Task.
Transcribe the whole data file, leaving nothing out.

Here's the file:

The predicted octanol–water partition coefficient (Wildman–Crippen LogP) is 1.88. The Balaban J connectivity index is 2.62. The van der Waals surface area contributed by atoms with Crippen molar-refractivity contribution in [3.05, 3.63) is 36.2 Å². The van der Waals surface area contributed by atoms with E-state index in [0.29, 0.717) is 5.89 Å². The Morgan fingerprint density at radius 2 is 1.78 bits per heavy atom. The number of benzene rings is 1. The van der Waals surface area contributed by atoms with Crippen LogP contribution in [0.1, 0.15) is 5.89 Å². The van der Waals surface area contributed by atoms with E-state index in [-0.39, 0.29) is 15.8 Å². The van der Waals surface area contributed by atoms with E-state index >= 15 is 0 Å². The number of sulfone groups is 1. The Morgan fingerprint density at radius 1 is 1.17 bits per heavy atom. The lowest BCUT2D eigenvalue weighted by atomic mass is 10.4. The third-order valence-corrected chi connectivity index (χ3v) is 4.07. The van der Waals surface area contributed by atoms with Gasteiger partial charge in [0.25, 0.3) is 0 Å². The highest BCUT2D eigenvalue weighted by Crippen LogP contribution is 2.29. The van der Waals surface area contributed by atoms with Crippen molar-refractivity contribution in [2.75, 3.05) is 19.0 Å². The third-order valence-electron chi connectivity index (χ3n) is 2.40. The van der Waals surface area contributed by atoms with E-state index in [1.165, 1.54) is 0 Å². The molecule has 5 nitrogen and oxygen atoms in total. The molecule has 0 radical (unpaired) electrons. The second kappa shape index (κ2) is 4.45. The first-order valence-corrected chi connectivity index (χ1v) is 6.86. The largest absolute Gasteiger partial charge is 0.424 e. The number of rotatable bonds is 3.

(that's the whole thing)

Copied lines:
The predicted octanol–water partition coefficient (Wildman–Crippen LogP) is 1.88. The Balaban J connectivity index is 2.62. The van der Waals surface area contributed by atoms with Crippen molar-refractivity contribution in [3.05, 3.63) is 36.2 Å². The van der Waals surface area contributed by atoms with E-state index in [0.29, 0.717) is 5.89 Å². The Morgan fingerprint density at radius 2 is 1.78 bits per heavy atom. The number of benzene rings is 1. The van der Waals surface area contributed by atoms with Crippen LogP contribution in [0.1, 0.15) is 5.89 Å². The van der Waals surface area contributed by atoms with E-state index in [-0.39, 0.29) is 15.8 Å². The van der Waals surface area contributed by atoms with E-state index >= 15 is 0 Å². The number of sulfone groups is 1. The Morgan fingerprint density at radius 1 is 1.17 bits per heavy atom. The lowest BCUT2D eigenvalue weighted by atomic mass is 10.4. The third-order valence-corrected chi connectivity index (χ3v) is 4.07. The van der Waals surface area contributed by atoms with Gasteiger partial charge in [0.25, 0.3) is 0 Å². The highest BCUT2D eigenvalue weighted by Crippen LogP contribution is 2.29. The van der Waals surface area contributed by atoms with Crippen molar-refractivity contribution in [2.75, 3.05) is 19.0 Å². The third-order valence-electron chi connectivity index (χ3n) is 2.40. The van der Waals surface area contributed by atoms with E-state index in [1.165, 1.54) is 0 Å². The molecule has 5 nitrogen and oxygen atoms in total. The molecule has 0 radical (unpaired) electrons. The second kappa shape index (κ2) is 4.45. The first-order valence-corrected chi connectivity index (χ1v) is 6.86. The largest absolute Gasteiger partial charge is 0.424 e. The number of rotatable bonds is 3.